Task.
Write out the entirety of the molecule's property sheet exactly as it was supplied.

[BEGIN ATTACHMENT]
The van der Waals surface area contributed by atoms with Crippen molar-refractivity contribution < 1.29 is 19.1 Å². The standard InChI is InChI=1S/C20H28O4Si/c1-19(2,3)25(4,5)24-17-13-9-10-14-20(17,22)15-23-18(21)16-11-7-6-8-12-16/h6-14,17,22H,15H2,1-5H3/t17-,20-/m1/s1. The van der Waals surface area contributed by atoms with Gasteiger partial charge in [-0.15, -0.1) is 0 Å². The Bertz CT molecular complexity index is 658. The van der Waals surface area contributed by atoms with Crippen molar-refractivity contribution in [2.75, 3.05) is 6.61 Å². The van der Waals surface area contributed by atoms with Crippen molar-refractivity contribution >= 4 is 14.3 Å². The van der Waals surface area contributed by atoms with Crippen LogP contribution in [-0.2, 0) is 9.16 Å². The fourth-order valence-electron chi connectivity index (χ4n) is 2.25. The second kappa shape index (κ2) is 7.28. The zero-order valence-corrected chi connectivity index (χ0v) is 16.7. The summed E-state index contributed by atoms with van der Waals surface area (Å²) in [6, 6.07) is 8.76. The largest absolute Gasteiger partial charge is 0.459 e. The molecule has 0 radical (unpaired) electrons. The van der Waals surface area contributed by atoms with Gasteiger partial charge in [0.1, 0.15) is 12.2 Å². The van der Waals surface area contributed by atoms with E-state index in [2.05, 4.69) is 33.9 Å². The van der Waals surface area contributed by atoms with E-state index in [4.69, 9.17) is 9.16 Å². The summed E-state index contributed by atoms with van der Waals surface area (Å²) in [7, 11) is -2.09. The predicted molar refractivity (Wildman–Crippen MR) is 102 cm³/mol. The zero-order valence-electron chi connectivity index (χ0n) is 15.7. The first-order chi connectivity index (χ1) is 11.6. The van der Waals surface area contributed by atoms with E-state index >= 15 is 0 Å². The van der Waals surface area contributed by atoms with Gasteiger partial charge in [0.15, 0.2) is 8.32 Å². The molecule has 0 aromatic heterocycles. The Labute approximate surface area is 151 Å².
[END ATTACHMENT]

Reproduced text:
The van der Waals surface area contributed by atoms with Crippen molar-refractivity contribution < 1.29 is 19.1 Å². The standard InChI is InChI=1S/C20H28O4Si/c1-19(2,3)25(4,5)24-17-13-9-10-14-20(17,22)15-23-18(21)16-11-7-6-8-12-16/h6-14,17,22H,15H2,1-5H3/t17-,20-/m1/s1. The van der Waals surface area contributed by atoms with Gasteiger partial charge in [-0.15, -0.1) is 0 Å². The Bertz CT molecular complexity index is 658. The van der Waals surface area contributed by atoms with Crippen molar-refractivity contribution in [2.75, 3.05) is 6.61 Å². The van der Waals surface area contributed by atoms with Crippen molar-refractivity contribution >= 4 is 14.3 Å². The van der Waals surface area contributed by atoms with Crippen LogP contribution in [-0.2, 0) is 9.16 Å². The fourth-order valence-electron chi connectivity index (χ4n) is 2.25. The second kappa shape index (κ2) is 7.28. The zero-order valence-corrected chi connectivity index (χ0v) is 16.7. The summed E-state index contributed by atoms with van der Waals surface area (Å²) in [6, 6.07) is 8.76. The largest absolute Gasteiger partial charge is 0.459 e. The molecule has 0 radical (unpaired) electrons. The van der Waals surface area contributed by atoms with Gasteiger partial charge in [0.1, 0.15) is 12.2 Å². The van der Waals surface area contributed by atoms with E-state index in [2.05, 4.69) is 33.9 Å². The van der Waals surface area contributed by atoms with E-state index in [4.69, 9.17) is 9.16 Å². The summed E-state index contributed by atoms with van der Waals surface area (Å²) in [7, 11) is -2.09. The predicted molar refractivity (Wildman–Crippen MR) is 102 cm³/mol. The zero-order valence-electron chi connectivity index (χ0n) is 15.7. The first-order chi connectivity index (χ1) is 11.6. The van der Waals surface area contributed by atoms with E-state index >= 15 is 0 Å². The van der Waals surface area contributed by atoms with Gasteiger partial charge in [0.15, 0.2) is 8.32 Å². The molecule has 0 aromatic heterocycles. The Labute approximate surface area is 151 Å².